Sunday 28 August 2016

Walking in a Wader Wonderland

An opportunity to get out after work on Friday was not one I was going to miss. The weather was bright and sunny with variable amounts of cloud to start, but got better as the evening wore on. The westerly wind was moderate and had a slight edge to it, but it still felt mild. The tide height (although not massive) and time looked like it could be productive for a trip to Hale Lighthouse.

A quick stop at the flooded pool along Carr Lane was fairly unspectacular, with only a handful of Common Snipe on show, but there were 18 Eurasian Teal and plenty of Coot and Moorhen mooching around. A male Sparrowhawk was circling over Great Boar Wood, whilst a few Kestrel and Common Buzzard were also on the wing.

I had a quick look over towards Carr Lane Pools which looked quite busy for once. There were c.200 Black Tailed Godwit, 19 Common Snipe, 5 Ruff, 2 Little Ringed Plover and a Common Sandpiper; whilst duck numbers were continuing to increase with c.120 Eurasian Teal, 5 Shoveler and the usual Mallards. But with the main purpose of my patch visit being wader watching at Hale Lighthouse I didn't investigate the area any further.

Parking up at the end of Lighthouse Lane I was slightly concerned that the harvesting of the Barley fields may disturb the waders. Walking down the track to the Lighthouse produced a few Yellow Wagtail, Linnet and Greenfinch on the move, whilst there were also 2 Whitethroat feeding along the hedges. The Lighthouse garden held a Blackcap and a few Phylloscs, but passerines appeared to be a little light on the ground.

So onto the waders it was; my fears that there may be a little too much disturbance were to be unfounded and it turned out to be a one of my best wader experiences on patch. Despite a few interruptions from a Common Buzzard, Peregrine and Sparrowhawk the waders gave some great views, especially as the tide rose and pushed them closer and closer.

Over the course of the next two and a half hours I scanned over wave after wave of wader that dropped in, many also coming from the Frodsham side of the Mersey. Among the c.3500 Dunlin and c.1700 Ringed Plover I eventually picked out 39 Curlew Sandpiper, 9 Little Stint, 8 Sanderling, 2 Knot, 3 Turnstone, Common Sandpiper, Grey Plover, along with the expected Redshank, Curlew and Oystercatchers. Below are a selection of some of the better pics I got of the highlights:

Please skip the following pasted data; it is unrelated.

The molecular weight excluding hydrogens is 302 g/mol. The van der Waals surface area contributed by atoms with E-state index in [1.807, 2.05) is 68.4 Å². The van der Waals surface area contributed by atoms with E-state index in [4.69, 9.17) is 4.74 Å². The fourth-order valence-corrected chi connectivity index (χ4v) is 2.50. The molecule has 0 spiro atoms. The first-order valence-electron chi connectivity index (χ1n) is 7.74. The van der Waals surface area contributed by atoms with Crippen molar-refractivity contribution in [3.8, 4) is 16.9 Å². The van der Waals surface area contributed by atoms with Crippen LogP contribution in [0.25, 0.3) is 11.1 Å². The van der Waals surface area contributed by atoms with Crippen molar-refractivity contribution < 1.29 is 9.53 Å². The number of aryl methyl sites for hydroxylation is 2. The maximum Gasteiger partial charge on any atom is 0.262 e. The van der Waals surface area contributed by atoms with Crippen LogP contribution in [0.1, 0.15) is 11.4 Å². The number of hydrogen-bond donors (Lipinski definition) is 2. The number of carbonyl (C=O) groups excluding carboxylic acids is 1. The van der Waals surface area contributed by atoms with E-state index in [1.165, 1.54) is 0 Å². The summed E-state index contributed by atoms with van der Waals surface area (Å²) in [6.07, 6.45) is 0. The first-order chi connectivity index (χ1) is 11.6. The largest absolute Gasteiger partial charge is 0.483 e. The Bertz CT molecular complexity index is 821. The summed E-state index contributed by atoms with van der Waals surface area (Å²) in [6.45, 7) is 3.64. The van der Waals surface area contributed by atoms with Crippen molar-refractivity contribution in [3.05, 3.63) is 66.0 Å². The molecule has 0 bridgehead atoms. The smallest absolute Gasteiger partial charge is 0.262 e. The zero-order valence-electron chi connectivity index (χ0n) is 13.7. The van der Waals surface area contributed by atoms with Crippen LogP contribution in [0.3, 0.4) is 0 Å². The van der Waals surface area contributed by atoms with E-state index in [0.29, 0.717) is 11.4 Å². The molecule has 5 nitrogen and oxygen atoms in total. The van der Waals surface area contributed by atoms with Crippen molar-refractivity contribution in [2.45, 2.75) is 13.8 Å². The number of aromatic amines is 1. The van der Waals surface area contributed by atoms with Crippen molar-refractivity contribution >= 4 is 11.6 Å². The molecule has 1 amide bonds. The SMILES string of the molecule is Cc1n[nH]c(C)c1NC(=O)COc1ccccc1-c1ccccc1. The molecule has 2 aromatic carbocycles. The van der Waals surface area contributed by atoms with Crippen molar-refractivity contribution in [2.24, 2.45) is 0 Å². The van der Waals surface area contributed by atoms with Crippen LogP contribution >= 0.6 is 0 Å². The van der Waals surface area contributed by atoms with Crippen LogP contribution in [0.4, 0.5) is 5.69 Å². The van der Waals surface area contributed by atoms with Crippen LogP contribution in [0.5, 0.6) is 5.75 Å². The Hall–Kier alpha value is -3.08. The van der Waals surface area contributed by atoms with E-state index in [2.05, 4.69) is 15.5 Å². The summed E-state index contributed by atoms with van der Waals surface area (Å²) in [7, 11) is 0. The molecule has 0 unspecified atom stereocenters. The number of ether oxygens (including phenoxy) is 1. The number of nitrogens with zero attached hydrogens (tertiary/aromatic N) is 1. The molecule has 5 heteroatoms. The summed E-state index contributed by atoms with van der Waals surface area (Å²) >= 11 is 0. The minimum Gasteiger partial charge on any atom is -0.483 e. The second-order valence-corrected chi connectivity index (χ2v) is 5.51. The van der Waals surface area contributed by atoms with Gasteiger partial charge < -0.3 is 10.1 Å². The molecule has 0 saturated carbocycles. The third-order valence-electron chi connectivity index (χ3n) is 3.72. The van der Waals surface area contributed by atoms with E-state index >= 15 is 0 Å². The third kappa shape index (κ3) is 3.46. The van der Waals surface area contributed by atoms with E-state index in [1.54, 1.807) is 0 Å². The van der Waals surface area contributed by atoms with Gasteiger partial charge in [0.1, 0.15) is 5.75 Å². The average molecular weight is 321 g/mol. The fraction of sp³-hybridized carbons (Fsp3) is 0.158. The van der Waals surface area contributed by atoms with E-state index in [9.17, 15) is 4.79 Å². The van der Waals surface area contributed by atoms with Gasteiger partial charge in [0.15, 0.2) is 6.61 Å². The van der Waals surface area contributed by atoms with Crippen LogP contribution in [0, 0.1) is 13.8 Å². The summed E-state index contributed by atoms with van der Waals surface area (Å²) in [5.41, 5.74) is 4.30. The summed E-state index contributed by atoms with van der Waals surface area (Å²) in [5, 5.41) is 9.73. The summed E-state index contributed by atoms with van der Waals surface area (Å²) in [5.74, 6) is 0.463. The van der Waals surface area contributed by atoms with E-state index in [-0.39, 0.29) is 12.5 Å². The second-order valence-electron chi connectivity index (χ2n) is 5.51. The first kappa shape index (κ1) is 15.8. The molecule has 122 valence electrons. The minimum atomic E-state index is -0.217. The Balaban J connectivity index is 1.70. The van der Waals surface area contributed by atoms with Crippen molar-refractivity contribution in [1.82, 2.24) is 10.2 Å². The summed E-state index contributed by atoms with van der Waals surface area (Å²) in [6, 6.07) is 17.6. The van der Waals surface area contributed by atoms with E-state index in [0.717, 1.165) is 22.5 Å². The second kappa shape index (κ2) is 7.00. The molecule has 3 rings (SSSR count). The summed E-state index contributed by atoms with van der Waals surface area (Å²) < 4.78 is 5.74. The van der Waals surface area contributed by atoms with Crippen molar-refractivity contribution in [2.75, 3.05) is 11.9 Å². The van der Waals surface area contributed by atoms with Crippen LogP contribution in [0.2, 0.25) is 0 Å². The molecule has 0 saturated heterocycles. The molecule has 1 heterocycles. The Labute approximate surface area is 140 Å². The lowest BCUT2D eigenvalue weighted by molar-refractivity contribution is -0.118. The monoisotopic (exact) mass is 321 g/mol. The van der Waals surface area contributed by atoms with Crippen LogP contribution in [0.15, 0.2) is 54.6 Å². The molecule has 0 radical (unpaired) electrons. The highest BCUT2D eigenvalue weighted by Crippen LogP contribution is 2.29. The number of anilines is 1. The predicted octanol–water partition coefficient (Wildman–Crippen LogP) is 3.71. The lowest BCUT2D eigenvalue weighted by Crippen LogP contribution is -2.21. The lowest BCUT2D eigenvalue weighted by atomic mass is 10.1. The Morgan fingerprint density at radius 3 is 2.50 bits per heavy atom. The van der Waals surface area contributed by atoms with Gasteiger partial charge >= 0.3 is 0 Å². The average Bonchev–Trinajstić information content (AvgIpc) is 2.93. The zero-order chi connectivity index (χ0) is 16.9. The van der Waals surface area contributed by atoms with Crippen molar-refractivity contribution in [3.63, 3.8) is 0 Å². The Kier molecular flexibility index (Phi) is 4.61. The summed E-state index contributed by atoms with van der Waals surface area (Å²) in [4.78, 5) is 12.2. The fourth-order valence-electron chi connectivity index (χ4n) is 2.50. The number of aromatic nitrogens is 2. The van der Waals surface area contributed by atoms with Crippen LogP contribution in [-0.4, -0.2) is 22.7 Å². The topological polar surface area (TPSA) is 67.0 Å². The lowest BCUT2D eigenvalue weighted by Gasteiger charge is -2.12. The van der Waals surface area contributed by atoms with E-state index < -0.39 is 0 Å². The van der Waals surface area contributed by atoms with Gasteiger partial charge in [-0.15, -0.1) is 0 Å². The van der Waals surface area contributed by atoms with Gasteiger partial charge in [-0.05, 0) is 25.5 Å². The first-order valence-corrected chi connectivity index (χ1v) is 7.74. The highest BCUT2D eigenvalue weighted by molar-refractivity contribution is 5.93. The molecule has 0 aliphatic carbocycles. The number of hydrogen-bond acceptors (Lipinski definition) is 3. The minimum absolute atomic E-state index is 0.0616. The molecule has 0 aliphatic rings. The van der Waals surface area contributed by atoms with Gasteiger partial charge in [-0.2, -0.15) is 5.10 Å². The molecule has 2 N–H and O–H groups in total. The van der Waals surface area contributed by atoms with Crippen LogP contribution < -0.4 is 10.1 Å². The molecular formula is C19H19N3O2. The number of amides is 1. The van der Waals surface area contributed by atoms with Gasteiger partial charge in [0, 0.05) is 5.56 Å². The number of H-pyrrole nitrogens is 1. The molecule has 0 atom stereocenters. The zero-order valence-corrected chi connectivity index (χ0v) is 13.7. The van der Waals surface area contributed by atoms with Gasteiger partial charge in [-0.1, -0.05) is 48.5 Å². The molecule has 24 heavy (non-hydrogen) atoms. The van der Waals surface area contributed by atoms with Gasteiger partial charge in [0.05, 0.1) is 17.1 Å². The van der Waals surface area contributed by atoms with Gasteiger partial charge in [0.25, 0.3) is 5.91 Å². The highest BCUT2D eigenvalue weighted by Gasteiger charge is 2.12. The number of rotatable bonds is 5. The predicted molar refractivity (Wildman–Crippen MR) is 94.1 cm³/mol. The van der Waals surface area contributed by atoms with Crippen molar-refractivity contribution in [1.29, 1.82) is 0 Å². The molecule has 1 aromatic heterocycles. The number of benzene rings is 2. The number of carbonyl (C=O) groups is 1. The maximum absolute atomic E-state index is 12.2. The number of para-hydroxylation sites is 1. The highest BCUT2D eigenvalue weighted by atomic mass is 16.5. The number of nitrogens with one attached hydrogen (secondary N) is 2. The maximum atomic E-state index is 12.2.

Curlew Sandpiper - 39 is by far my highest count on patch, and reflects the national invasion of this species this autumn.

Little Stint - 9 showing remarkably well as the tide came in, again one of the highest counts that I have had on patch.

Sanderling - 8 were present and starting to look exceedingly smart as they moult into winter plumage. I never get bored of watching them, even if they aren't as active or fun as they are by the sea.

In addition to the above I had all too brief views of a wader which looked very interesting at the time. Having been scanning through thousands of Dunlin I came across a bird with (what appeared in the field) to have a marginally longer primary projection than the surrounding Dunlin. It had a prominent supercilium extending well beyond the eye. The base of the lower mandible also appeared pale. Unfortunately after firing off a few shots it promptly disappeared behind the rock and never reappeared!! Grrrrrr. On reflection it probably doesn't look as good in the pictures as it did in the field, but just goes to show the variability of Dunlin!!

The tide eventually covered most of the exposed mud and rocks and the waders were all pushed into areas out of view. A quick scan of Frodsham Score picked up a Marsh Harrier and a few Raven tumbling about, but with my time running out and with the temperature quickly dropping I headed back home via Carr Lane. The Pools were a little more productive with 5 Black Tailed Godwit, 17 Common Snipe and a single Green Sandpiper.

With the tides looking promising over the next few days for Hale Lighthouse hopefully the waderfest will continue, and maybe produce a few more surprises.

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